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Estimating populations of whitebark pine in Mount Rainier National Park, Washington, using aerial photography

By N. Cottone and G.J. Ettl


Whitebark pine (Pinus albicaulis) abundance is declining in western North America due to white pine blister rust, fire exclusion, and mountain pine beetle. In this study, natural colour aerial photograph (23x23 cm) negatives, scales between (1:2000 and 1:6000) were used to estimate whitebark pine abundance in Mount Rainier National Park, Washington, USA. Ground truth field plots were similar to counts from aerial photographs (80.2% accuracy). Correlation analysis between subpopulation area and abundance was used to supplement incomplete aerial coverage and determine the final whitebark pine abundance in the Park. Whitebark pine density, and vegetation cover type, influenced counts from the aerial photographs. Highly clustered whitebark pine sites demonstrated 7% greater accuracy when compared to sites that exhibited little clustering. Count accuracy was 4-5% more accurate on whitebark pine dominant habitats compared to subalpine fir dominant and subalpine parkland habitat. The total number of living adult whitebark pine within park boundaries was ~22 000, with 3160 adult trees found in the Sunrise region. Aerial photography holds promise as a way to inventory and monitor whitebark pine.Cottone and Ettl "Estimating populations of whitebark pine in Mount Rainier National Park, Washington, using aerial photography." Northwest Science. 2001; 75(4): 397-40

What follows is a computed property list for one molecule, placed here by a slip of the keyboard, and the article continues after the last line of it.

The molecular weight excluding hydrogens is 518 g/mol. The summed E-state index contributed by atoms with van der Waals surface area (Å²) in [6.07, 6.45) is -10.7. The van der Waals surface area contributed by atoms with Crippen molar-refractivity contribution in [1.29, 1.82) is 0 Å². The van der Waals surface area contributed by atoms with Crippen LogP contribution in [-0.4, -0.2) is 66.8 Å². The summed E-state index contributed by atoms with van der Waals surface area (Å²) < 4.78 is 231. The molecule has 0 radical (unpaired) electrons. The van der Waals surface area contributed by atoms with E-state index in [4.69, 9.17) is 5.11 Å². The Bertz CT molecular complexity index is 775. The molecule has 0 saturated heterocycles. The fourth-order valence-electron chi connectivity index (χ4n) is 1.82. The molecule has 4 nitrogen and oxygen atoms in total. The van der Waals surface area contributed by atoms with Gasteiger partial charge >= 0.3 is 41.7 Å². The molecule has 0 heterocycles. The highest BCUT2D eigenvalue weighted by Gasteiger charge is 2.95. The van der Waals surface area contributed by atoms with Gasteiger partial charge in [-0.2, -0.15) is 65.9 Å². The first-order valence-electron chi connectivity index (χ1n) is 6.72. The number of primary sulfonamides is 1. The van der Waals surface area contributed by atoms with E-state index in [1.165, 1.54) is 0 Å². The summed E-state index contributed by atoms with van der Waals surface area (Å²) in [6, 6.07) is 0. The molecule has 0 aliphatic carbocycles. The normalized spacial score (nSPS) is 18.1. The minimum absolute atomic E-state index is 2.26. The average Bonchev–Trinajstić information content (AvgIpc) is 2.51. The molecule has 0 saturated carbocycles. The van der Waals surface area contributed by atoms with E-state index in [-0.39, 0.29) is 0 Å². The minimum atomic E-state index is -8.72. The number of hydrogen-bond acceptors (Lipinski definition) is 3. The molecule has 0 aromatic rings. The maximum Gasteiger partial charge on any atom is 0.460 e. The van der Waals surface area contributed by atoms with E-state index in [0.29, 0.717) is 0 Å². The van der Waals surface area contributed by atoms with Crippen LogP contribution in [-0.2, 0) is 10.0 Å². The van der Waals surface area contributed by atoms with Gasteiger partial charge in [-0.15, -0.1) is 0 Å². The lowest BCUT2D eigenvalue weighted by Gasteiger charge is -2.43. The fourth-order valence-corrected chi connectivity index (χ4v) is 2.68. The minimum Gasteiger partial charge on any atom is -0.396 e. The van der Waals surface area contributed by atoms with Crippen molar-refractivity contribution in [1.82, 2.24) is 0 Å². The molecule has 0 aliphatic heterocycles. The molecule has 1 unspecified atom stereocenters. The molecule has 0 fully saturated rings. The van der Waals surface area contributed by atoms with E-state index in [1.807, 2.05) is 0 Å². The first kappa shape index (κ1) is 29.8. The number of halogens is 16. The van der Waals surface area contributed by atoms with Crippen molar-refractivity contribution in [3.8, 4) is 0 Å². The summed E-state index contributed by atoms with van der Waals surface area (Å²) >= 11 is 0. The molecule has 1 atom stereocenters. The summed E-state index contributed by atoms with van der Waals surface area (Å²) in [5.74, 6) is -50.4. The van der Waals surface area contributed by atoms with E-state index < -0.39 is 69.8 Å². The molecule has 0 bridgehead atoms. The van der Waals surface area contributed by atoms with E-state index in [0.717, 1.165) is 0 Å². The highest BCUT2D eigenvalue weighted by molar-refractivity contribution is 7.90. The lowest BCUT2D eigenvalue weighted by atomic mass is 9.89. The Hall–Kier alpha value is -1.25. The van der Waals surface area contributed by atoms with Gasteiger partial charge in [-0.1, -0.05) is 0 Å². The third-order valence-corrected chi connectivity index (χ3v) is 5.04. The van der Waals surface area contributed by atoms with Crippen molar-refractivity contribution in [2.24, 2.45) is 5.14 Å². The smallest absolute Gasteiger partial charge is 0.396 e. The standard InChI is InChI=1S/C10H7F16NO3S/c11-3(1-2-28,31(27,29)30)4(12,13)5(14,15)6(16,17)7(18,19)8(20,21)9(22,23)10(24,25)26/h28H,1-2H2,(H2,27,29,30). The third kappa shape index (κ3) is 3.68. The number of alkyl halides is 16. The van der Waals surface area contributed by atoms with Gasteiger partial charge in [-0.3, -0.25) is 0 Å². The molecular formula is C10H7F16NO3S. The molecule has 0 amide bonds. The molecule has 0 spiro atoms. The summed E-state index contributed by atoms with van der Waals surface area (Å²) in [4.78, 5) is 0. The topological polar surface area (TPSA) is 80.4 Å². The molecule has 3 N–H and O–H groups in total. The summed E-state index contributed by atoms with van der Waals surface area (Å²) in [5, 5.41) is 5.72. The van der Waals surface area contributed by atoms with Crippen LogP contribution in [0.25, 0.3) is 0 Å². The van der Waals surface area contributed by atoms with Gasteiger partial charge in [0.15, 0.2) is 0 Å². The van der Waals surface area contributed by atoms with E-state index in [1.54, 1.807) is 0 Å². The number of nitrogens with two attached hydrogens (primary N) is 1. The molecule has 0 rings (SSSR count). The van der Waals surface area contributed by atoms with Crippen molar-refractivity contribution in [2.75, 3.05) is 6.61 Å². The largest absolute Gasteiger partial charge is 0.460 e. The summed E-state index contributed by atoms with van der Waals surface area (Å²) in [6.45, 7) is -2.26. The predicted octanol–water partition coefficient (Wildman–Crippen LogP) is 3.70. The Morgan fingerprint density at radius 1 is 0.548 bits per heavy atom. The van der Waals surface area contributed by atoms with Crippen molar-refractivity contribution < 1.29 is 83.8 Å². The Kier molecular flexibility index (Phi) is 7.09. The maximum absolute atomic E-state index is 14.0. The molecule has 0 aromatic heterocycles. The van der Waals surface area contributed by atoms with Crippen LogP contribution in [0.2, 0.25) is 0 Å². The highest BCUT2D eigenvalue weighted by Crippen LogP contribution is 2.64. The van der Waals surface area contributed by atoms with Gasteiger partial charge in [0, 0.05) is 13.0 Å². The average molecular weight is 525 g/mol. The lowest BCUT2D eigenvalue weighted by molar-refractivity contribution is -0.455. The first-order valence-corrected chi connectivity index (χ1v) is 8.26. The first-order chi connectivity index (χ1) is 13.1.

Topics: colour photography, photographs, populations, stand density
Publisher: WSU Press
Year: 2001
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Provided by: Research Exchange
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